Indonesia launches anti-Valentine’s Day condom raids
The mayor of Makassar, a conservative city on central Sulawesi island, led public order officers in the raids late Monday on the eve of the celebration.
Mayor Mohammad Ramdhan Pomanto said he was not against the sale of condoms but that outlets needed to be careful about whom they were sold to.
“Valentine’s Day is often misused by teenagers to have casual sex, this can destroy the morality of the nation,” he was quoted as saying in local media.
Iman Hud — head of the local public officers, similar to police but with fewer powers — told AFP that convenience stores had been failing to check teenagers’ IDs to see whether they were at least 18 years old, the age of consent, before selling them condoms.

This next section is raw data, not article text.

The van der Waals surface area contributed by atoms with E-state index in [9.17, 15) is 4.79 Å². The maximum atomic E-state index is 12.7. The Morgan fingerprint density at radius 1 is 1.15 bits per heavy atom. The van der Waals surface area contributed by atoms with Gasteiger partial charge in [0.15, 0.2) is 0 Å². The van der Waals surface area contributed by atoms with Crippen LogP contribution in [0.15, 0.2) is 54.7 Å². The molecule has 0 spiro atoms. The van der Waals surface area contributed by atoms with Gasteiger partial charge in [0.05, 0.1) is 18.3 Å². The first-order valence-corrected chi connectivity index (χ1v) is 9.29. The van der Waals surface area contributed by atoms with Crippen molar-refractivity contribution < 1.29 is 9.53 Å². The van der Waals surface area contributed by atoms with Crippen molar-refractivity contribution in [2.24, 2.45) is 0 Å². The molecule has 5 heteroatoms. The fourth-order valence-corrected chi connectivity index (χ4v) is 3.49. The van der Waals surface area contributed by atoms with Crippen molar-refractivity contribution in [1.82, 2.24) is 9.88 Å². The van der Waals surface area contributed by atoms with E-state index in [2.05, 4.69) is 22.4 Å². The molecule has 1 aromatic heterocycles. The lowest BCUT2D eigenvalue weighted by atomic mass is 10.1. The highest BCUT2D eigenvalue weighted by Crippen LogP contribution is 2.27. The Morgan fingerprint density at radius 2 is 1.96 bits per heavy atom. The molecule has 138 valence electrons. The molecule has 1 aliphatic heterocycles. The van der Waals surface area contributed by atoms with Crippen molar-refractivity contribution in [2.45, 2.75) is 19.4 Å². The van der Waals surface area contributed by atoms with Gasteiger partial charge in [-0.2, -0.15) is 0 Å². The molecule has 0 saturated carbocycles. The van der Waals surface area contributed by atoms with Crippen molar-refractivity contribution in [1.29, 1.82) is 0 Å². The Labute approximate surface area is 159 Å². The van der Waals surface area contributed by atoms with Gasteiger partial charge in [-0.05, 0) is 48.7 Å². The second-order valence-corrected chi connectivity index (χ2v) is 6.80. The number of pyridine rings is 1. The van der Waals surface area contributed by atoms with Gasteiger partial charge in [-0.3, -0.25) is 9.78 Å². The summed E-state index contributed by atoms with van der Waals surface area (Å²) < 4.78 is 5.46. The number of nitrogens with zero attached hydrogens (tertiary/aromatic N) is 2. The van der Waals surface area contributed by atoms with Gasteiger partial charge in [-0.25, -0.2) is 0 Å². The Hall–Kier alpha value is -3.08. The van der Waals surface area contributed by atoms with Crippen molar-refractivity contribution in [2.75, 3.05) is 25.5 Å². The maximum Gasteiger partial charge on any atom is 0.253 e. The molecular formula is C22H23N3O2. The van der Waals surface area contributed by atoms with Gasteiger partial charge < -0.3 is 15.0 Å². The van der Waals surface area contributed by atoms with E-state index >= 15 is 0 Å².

“We are doing this to prevent promiscuity,” he said, adding that hundreds of condoms were seized in the raids in the city of 1.3 million.
It was the latest expression of anger at Valentine’s Day in the world’s most populous Muslim-majority country, where Islamic clerics and some pious Muslims use the occasion to criticise what they see as Western decadence.
On Monday teenage pupils, including girls in headscarves, staged a protest outside a school in the city of Surabaya, chanting: “Say no to Valentine!”
Celebrating the romantic holiday has also been banned by authorities in some parts of the country, as it is every year.
Despite some objections, many in Indonesia mark the occasion, particularly in major cities where cards and chocolates are widely available. Most in the country practise a moderate form of Islam.